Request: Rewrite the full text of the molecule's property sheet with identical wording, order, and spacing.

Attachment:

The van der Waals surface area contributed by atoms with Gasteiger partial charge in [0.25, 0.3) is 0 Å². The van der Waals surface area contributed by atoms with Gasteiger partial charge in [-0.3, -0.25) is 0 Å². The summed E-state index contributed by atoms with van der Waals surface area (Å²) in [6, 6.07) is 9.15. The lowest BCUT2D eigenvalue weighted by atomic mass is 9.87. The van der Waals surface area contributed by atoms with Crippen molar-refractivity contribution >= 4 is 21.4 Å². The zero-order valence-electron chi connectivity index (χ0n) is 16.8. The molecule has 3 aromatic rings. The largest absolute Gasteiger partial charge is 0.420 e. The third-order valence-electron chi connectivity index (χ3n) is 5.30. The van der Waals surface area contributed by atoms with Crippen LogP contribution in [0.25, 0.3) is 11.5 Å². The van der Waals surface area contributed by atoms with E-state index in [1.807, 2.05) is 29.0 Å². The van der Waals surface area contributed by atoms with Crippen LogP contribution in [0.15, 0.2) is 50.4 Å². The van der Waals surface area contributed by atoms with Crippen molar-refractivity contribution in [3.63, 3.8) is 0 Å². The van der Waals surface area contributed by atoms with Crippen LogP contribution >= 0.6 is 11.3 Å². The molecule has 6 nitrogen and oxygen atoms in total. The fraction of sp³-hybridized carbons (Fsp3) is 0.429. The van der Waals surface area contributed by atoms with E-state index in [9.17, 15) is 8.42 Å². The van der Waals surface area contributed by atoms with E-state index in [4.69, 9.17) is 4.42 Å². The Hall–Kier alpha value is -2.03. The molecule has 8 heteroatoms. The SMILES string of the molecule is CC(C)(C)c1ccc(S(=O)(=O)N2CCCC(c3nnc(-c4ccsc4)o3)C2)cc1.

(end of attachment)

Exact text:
The van der Waals surface area contributed by atoms with Gasteiger partial charge in [0.25, 0.3) is 0 Å². The van der Waals surface area contributed by atoms with Gasteiger partial charge in [-0.3, -0.25) is 0 Å². The summed E-state index contributed by atoms with van der Waals surface area (Å²) in [6, 6.07) is 9.15. The lowest BCUT2D eigenvalue weighted by atomic mass is 9.87. The van der Waals surface area contributed by atoms with Crippen molar-refractivity contribution >= 4 is 21.4 Å². The zero-order valence-electron chi connectivity index (χ0n) is 16.8. The molecule has 3 aromatic rings. The largest absolute Gasteiger partial charge is 0.420 e. The third-order valence-electron chi connectivity index (χ3n) is 5.30. The van der Waals surface area contributed by atoms with Crippen LogP contribution in [0.25, 0.3) is 11.5 Å². The van der Waals surface area contributed by atoms with E-state index in [1.807, 2.05) is 29.0 Å². The van der Waals surface area contributed by atoms with Crippen LogP contribution in [0.15, 0.2) is 50.4 Å². The van der Waals surface area contributed by atoms with Crippen molar-refractivity contribution in [3.63, 3.8) is 0 Å². The van der Waals surface area contributed by atoms with Crippen LogP contribution >= 0.6 is 11.3 Å². The molecule has 6 nitrogen and oxygen atoms in total. The fraction of sp³-hybridized carbons (Fsp3) is 0.429. The van der Waals surface area contributed by atoms with E-state index in [9.17, 15) is 8.42 Å². The van der Waals surface area contributed by atoms with E-state index in [4.69, 9.17) is 4.42 Å². The Hall–Kier alpha value is -2.03. The molecule has 8 heteroatoms. The SMILES string of the molecule is CC(C)(C)c1ccc(S(=O)(=O)N2CCCC(c3nnc(-c4ccsc4)o3)C2)cc1.